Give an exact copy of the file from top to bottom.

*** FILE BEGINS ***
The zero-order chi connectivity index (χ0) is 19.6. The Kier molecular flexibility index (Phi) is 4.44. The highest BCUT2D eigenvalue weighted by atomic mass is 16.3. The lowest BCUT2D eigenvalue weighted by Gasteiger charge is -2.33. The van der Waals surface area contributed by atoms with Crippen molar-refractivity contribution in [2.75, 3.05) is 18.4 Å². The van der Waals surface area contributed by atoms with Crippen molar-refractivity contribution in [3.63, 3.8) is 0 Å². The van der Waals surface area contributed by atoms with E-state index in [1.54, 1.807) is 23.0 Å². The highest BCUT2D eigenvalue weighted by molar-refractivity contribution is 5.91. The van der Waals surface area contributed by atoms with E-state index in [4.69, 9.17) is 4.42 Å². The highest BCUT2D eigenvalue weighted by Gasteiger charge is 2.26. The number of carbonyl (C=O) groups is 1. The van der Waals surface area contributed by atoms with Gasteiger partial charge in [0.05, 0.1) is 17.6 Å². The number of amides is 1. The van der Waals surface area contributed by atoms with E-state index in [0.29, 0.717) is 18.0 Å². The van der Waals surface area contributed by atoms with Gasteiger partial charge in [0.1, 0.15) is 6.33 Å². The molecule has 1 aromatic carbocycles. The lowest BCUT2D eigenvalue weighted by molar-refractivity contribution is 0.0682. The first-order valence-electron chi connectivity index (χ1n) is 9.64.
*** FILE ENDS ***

The zero-order chi connectivity index (χ0) is 19.6. The Kier molecular flexibility index (Phi) is 4.44. The highest BCUT2D eigenvalue weighted by atomic mass is 16.3. The lowest BCUT2D eigenvalue weighted by Gasteiger charge is -2.33. The van der Waals surface area contributed by atoms with Crippen molar-refractivity contribution in [2.75, 3.05) is 18.4 Å². The van der Waals surface area contributed by atoms with Crippen molar-refractivity contribution in [3.63, 3.8) is 0 Å². The van der Waals surface area contributed by atoms with E-state index in [1.54, 1.807) is 23.0 Å². The highest BCUT2D eigenvalue weighted by molar-refractivity contribution is 5.91. The van der Waals surface area contributed by atoms with E-state index in [4.69, 9.17) is 4.42 Å². The highest BCUT2D eigenvalue weighted by Gasteiger charge is 2.26. The number of carbonyl (C=O) groups is 1. The van der Waals surface area contributed by atoms with Gasteiger partial charge in [0.05, 0.1) is 17.6 Å². The number of amides is 1. The van der Waals surface area contributed by atoms with E-state index in [0.29, 0.717) is 18.0 Å². The van der Waals surface area contributed by atoms with Gasteiger partial charge in [0.1, 0.15) is 6.33 Å². The molecule has 1 aromatic carbocycles. The lowest BCUT2D eigenvalue weighted by molar-refractivity contribution is 0.0682. The first-order valence-electron chi connectivity index (χ1n) is 9.64.